from November 2015, Mac Pro
I know, I know,... the turkeys have not yet entered the ovens, and I am talking about Christmas. Shame on me. But as we finish off the month of November and move quickly into the gift-giving (er, getting) season, my mind wanders to what could be and what should be in the Apple server space.
Until 2011 Apple made a very sturdy, ultra-dependable server solution: XServe. It did all the things a good server would do: RAID, redundant power supplies, 1U enclosure and all around robust hardware (fans, circuits, etc). The problem was Apple was not selling many and was about to make a major push to delivering consumer-based cloud services with iCloud. Inside the hallowed halls at Apple the decision was made to build Apple’s cloud on UNIX rather than OS X. While understandable that sealed the fate of the XServe.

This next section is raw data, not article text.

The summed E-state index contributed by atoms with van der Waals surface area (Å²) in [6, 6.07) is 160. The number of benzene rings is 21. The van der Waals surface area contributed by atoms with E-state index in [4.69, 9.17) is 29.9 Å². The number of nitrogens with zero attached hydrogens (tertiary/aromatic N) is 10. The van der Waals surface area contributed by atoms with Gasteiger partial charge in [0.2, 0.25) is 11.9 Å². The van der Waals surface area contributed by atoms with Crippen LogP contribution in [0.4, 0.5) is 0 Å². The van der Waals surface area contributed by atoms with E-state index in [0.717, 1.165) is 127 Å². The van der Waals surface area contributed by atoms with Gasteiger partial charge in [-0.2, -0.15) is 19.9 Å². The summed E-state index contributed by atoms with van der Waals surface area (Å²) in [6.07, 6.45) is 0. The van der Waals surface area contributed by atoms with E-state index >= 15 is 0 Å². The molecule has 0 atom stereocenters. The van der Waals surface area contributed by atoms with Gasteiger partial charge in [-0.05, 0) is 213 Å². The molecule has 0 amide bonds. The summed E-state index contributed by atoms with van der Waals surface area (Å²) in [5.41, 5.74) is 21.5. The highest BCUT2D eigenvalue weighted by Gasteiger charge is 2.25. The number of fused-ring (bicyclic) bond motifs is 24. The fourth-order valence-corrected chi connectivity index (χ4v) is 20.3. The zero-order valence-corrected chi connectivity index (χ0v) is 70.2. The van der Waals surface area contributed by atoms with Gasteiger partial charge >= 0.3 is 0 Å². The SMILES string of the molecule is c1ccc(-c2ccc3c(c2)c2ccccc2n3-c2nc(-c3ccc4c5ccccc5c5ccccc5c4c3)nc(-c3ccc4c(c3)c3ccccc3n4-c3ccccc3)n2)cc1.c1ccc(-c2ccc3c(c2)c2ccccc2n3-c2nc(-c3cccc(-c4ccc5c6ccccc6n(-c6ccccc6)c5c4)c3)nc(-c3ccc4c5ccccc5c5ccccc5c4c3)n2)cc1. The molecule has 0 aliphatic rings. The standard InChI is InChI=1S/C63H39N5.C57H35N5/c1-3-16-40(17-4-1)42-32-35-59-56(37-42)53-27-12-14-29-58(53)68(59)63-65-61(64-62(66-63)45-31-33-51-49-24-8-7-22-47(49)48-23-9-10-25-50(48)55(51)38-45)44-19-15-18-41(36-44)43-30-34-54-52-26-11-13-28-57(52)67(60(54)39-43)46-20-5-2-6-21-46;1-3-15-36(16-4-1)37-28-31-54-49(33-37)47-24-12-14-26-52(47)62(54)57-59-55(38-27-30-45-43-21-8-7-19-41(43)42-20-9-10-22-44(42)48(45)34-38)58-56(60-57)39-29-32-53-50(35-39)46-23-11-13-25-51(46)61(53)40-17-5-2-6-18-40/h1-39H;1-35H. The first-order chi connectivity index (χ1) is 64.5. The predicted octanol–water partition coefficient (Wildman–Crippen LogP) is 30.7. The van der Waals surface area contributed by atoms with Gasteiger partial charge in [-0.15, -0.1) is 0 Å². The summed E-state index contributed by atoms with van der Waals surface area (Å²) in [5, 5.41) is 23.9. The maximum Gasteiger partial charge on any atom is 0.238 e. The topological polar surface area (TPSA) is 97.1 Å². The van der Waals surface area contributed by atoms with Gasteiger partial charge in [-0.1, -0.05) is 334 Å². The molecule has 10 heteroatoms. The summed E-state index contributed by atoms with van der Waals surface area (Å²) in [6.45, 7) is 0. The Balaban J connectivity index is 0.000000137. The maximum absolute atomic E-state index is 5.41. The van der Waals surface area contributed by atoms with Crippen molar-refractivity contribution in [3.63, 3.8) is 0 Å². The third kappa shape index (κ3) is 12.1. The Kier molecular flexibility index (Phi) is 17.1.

Apple’s all-new iPad Pro has been breaking some land-speed records. Testing has revealed the iPad Pro’s processor runs laps around Intel’s Core-M chipset (found within Apple’s MacBook), while coming perilously close to Intel’s flagship Core-i5 series of chips.
The simplified history is Apple’s ARM-based designs have been moving north faster than Intel can move south into the mobile space. The question one must ask is, how long will it be until Apple equips their Mac notebooks with their own A-series processors? There are a number of factors that go into such a massive foundational decision, but the positives — assuming the A–series chips continue their northerly trajectory — should quickly outweigh the negatives.